i've pulled off some moves i didnt know i had in me just by gathering as much speed as possible and going for it.

That's my technique ... I "bum rush 'em".:laugh:

Devil Dancer 05-27-2009 10:58 PM

Quote:

Originally Posted by shotty (Post 19707062)
just go in with lots of speed and let your imagination and gut feeling do the rest.


i've pulled off some moves i didnt know i had in me just by gathering as much speed as possible and going for it.

This works. Last week I came flying into the zone, quickly pulled up and cut inside, and took a sweet wrister through the defender's legs, ala Ovechkin. I didn't plan any of it, it just happened, and my speed generated a good scoring chance.

No goal, though.

FelixPotvin 05-27-2009 11:03 PM

One important thing to watch for is the defenders response to your move.

For instance, when you make your move to one side or another, a good d-man will usually pivot with you, but some will just go straight into a cross over in the direction you're moving.

If a d-man starts a crossover, he's committed to at least one more step in that direction, so you can cut back the other way and he'll have a very hard time staying with you.

Semper Sens 05-28-2009 09:18 AM

Quote:

Originally Posted by Devil Dancer (Post 19713031)
This works. Last week I came flying into the zone, quickly pulled up and cut inside, and took a sweet wrister through the defender's legs, ala Ovechkin. I didn't plan any of it, it just happened, and my speed generated a good scoring chance.

No goal, though.

I did this once and ended up breaking the defenseman's wrist. If you suck, be careful who you put between your shot and the goalie.

EDIT: I guess I should say "I tried doing this once"

Canad93 05-31-2009 07:45 PM

Typically the defenseman will hold his top hand on the stick. The forearm side of his stick hand is vulnerable, as it's usually going to be on a weird angle and weaker than usual.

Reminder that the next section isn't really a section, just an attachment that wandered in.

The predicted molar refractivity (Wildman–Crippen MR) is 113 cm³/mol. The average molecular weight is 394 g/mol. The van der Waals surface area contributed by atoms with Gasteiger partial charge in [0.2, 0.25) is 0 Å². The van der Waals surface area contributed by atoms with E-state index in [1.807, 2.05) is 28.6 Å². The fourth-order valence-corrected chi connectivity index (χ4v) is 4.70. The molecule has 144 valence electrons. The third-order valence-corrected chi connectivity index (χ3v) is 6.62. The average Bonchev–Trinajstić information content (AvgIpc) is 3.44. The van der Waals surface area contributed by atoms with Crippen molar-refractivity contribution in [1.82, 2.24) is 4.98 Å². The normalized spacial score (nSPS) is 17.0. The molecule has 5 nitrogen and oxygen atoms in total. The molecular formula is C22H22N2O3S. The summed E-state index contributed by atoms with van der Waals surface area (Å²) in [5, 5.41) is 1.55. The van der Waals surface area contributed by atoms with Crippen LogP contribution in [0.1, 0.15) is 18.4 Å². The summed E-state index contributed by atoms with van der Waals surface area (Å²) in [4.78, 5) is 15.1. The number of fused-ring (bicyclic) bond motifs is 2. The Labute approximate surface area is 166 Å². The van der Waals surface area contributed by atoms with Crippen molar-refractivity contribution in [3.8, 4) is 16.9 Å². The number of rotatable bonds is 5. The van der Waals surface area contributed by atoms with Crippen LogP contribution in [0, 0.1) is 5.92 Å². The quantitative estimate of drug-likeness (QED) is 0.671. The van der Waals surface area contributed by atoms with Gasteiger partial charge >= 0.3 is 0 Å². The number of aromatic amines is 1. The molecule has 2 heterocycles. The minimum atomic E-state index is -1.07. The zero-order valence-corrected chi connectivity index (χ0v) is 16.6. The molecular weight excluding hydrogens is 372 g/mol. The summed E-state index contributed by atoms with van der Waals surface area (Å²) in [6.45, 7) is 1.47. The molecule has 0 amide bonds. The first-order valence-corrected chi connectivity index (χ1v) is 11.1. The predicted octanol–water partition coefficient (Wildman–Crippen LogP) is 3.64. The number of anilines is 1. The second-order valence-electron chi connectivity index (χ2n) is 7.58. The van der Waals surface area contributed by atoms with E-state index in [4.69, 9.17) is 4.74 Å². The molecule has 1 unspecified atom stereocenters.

This side is a good side to isolate; put the puck in front (if you're close) and move it under his stick to the outside of his body. Also, if you're a decent stickhandler, what works for me sometimes if I've got speed/distance or a good position on him I'll just move the puck around a little to see if he'll adjust himself out of my way.

shortshorts 05-31-2009 08:58 PM

Get the D guessing. Change up your speed, cross him over, something. Get him to commit to one play and if he guesses wrong go wide or inside and beat him with your speed.

Alex Jones 06-08-2009 06:45 PM

Well, the easiest way to beat a Dman is to get him going the opposite way you are....work them side to side, once they commit one way go the other, (sounds simple...lol) move the puck left and right on that highway between his stick and skates when your doing this....

another thing you can do, especially on less talented dmen is the toe drag...it sounds lame, but simply toe dragging the puck from out in front of you to your side or right in front of your skates will cause many weaker dmen to slow down in order to keep their stick close to the puck..when they do this you can either kick the puck and walk right by them (if it's in front of your skates), or go to something like a spin move if the pucks by your side.


Lastly, you can use their stick against them... for example, I'm a left handed shot...if I have a right handed defenseman on me I'm probably gonna try to put the puck on my left and side (almost a shooting position) and wait for that defenseman to fish his stick in there.

Once he does that, you can go to the Eric Staal move and take your top hand off the stick and make a beeline around him on his stick side....most likely on a lower talent defenseman won't block you off w/his body, and as long as you keep his stick in front of your feet (where its useless) you have a free pass around him..

Just some move's I like to use...I'm normally not a forward and not a great dangler by any means, but simple moves like these work rather often for me.

Everest 06-08-2009 07:08 PM